6 thoughts on “Amazon’s river of bits

  1. Harald Felgner

    Though the utopia of storing private photographs, music files, and all the rest of personal data externally might sound intimidating in the first place – I am looking forward to it. The mere effort of performing backups and looking for archive files on one’s own harddisks/ DVDs is increasing immensely as soon as you begin to produce files of a certain type beyond amateur level. And even then …

    It goes without saying that different applications trying to access those files that have been moved to a new archive location, are throwing different errors and in some cases make it nearly impossible to switch that access location on a regular basis without loosing half of the data associated with the files :(

    Looking into an always-online, access to all of my files beyond personal harddisk space future!

  2. George Tuvell

    I have been waiting for a service to centrally control my digital life for the past 10 years! I keep movies, music, photos, and videos all in digital format, but this issue is that some of them are on my mac, some are on my wife’s machine, some are stored on the web, but there is not centralized location that keeps track of the insanity. I love love the idea of being able to fire up my digital life from any device at any point in time on demand. I do think Amazon has some hurdles to overcome, big ones, but this concept is right on.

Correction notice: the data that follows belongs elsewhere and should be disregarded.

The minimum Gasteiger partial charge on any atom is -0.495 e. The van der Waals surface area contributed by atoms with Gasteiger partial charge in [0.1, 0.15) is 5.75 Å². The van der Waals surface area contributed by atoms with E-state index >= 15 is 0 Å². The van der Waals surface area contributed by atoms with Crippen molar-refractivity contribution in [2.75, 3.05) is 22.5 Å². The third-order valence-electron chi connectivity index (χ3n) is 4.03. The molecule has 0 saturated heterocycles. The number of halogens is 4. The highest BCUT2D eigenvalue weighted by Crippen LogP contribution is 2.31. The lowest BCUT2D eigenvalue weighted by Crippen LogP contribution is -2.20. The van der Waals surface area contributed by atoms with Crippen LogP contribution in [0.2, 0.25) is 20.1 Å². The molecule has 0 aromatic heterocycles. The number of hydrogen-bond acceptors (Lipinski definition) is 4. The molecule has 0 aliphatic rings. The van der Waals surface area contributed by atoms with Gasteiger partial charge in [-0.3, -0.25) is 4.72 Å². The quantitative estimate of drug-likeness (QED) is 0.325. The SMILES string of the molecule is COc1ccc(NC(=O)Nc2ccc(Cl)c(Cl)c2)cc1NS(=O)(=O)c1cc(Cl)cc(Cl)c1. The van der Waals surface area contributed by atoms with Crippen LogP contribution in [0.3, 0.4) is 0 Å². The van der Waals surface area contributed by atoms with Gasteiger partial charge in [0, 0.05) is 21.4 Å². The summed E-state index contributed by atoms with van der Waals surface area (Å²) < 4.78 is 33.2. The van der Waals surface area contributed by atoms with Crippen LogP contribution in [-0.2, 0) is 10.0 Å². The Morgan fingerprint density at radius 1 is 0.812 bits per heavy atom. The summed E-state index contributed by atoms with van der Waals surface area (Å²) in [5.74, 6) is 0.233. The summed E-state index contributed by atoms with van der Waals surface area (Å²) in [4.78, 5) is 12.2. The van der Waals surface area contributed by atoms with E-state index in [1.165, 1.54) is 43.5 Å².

3. alan

    The scenario you described is undoubtedly the format that is going to change the way we connect with our data. And the previous comments made it clear we are waiting for it!

    Why would you call Amazon’s new focus audacious? Haven’t they managed to make the transformative process of their business model fairly low key with minimal bad publicity or turmoil!


  4. Linuxguru1968

    “Many people, other than the authors, contribute to the making of a book, from the first person who had the bright idea of alphabetic writing through the inventor of movable type to the lumberjacks who felled the trees that were pulped for its printing. It is not customary to acknowledge the trees themselves, though their commitment is total.”

    — Richard Forsyth and Ray Rada, “Machine Learning” 1986

  5. finn

    Another highly audacious move on Amazon’s part – more audacious than selling digital downloads, I would argue – is “Amazon Fresh”. Short version: WebVan 2.0. Long version: um, WebVan 2.0.

    So far it’s only available in Seattle. I’m a very pleased customer here. Everything I’ve eaten so far today was delivered yesterday morning, waiting on my porch when I woke up at 7.

    That’s a pretty aggressive move into physical goods.

  6. friarminor

    Amazon Web Services, concept-wise, is the way to the future. From apps to services and everything meta-physical, it has become “the” storage, at least for now.

    Now who’s afraid of security and the doomsday crash?

    And we’re tenants by the way.